Do you feel like a British actor when you are in LA? I definitely feel British, but I’ve ended up working here a lot and I love the state of California. It’s amazing. I grew up in a very suburban kind of satellite town in London.
So, being here when I can for half the year or a portion of the year is great, because it’s so different from the way I grew up—the sun, beach, environment and being able to see and visit everything that California has to offer. So yeah, it’s very much a part of my life, but I’m still a very snooty Brit.
It’s hard to detect your snootiness. Of course (laughs). I’m a nun essentially, or a priest.
Can you also talk about your coming film, “Archive”? Aside from starring in it, were you also the executive producer? I produced it actually. “Archive” is a really interesting script that I read about two years ago. It’s by Gavin Rothery who is a friend and a good new director. He was an art designer and he designed all the sets and everything essentially for the film “Moon,” that great Sam Rockwell movie.
He is also a great writer. He wrote the script, which has some DNA in the “Moon” world.
We developed “Archive” along with Phil Herd, his other producer for several years.
For me, it was important because it was the first thing that I produced. With age and experience, I’ll be moving more and more into that (directing). So, producing “Archive” was a defining moment for me.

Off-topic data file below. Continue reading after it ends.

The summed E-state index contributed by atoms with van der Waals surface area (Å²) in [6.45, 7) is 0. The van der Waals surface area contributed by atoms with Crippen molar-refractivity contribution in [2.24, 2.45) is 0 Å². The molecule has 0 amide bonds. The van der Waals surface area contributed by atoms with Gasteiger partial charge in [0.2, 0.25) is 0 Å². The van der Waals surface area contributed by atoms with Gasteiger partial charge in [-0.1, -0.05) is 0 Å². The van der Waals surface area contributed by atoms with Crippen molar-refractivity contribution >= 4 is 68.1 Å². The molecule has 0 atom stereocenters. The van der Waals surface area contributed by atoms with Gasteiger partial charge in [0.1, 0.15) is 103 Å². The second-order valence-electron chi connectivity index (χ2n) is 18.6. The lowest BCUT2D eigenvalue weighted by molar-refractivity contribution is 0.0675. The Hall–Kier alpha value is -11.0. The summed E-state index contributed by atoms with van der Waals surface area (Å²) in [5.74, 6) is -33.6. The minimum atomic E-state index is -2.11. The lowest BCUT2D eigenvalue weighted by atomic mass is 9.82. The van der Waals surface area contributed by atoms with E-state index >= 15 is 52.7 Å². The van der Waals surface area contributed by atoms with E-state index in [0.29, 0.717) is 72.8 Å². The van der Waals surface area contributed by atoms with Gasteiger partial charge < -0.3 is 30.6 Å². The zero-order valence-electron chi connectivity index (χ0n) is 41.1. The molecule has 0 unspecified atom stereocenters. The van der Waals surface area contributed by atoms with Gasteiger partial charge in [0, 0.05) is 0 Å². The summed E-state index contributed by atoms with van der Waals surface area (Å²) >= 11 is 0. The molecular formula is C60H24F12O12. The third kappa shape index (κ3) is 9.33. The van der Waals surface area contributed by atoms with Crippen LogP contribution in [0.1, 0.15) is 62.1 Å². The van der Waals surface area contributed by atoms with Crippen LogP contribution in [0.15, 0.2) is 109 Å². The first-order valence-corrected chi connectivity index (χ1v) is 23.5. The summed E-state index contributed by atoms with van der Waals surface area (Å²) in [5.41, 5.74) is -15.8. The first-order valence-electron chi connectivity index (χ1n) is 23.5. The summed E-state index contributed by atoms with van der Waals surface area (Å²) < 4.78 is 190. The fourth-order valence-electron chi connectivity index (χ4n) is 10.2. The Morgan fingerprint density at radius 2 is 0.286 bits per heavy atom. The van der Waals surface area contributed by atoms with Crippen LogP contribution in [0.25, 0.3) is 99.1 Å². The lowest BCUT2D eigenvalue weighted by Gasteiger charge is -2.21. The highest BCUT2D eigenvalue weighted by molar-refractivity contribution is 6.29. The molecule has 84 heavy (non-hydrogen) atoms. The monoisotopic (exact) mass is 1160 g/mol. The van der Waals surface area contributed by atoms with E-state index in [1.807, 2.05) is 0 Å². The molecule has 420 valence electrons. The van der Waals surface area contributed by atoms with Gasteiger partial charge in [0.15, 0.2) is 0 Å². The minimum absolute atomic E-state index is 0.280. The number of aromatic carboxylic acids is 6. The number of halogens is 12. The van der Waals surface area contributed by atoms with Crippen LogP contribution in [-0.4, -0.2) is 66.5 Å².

Were there actors in your family who inspired you? They were very encouraging, but there were no actors in the family. But being the youngest, I was obviously always striving for attention. My mom’s auntie was a musician and a cabaret singer, but I think that’s pretty much it.
How did you become interested in acting? My parents used to make me do short tap dancing numbers on the streets in London for coins (laughs). No, I just did it at school, then I did it at University (of Nottingham). After university, I was figuring out what I was going to do and I went to the Old Vic, which is this drama school (Bristol Old Vic Theatre School) essentially.
Can you talk about your fight against plastic packaging? Plastic is obviously a massive problem in Britain. They started doing this thing where you are paying for plastic. They have all these stats that say that amount of plastic tonnage that has been used has been reduced by 74 percent or whatever it is.
But there’s the other way of doing it, which is to completely ban plastic. Kenya did that and I know there’s been some interesting blowback from that. But they cut it out completely.
That’s the way we should go, because plastic is getting to every part of the planet that is physically possible. We saw that in the bottom of the Mariana Trench—how there were plastic particles there.
You are also an activist, championing Syrian refugees who have been displaced from their homes. I am doing as much as I can, but not enough. I have talked to the UN to bring light on the situation, raise money, but it’s not enough, to be honest. We always talk about doing more, but I myself am guilty of not doing enough, really.
But I continue doing the work with the UN and I will continue to do so. But unfortunately, the other thing is that there’s not only one refugee crisis. There are many refugee crises.
What’s up next for you? So I’ve just launched a production company with a friend of mine, who is a producer and we have a film going in the first quarter in 2020. We have two TV shows that are far along in development.
And we have “Archive,” the film I produced that’s in post. I am taking off now until October the 5th, when my other brother gets married. I will do nothing, acting-wise, but just enjoy life.
E-mail [email protected] Follow him at http://twitter.com/nepalesruben.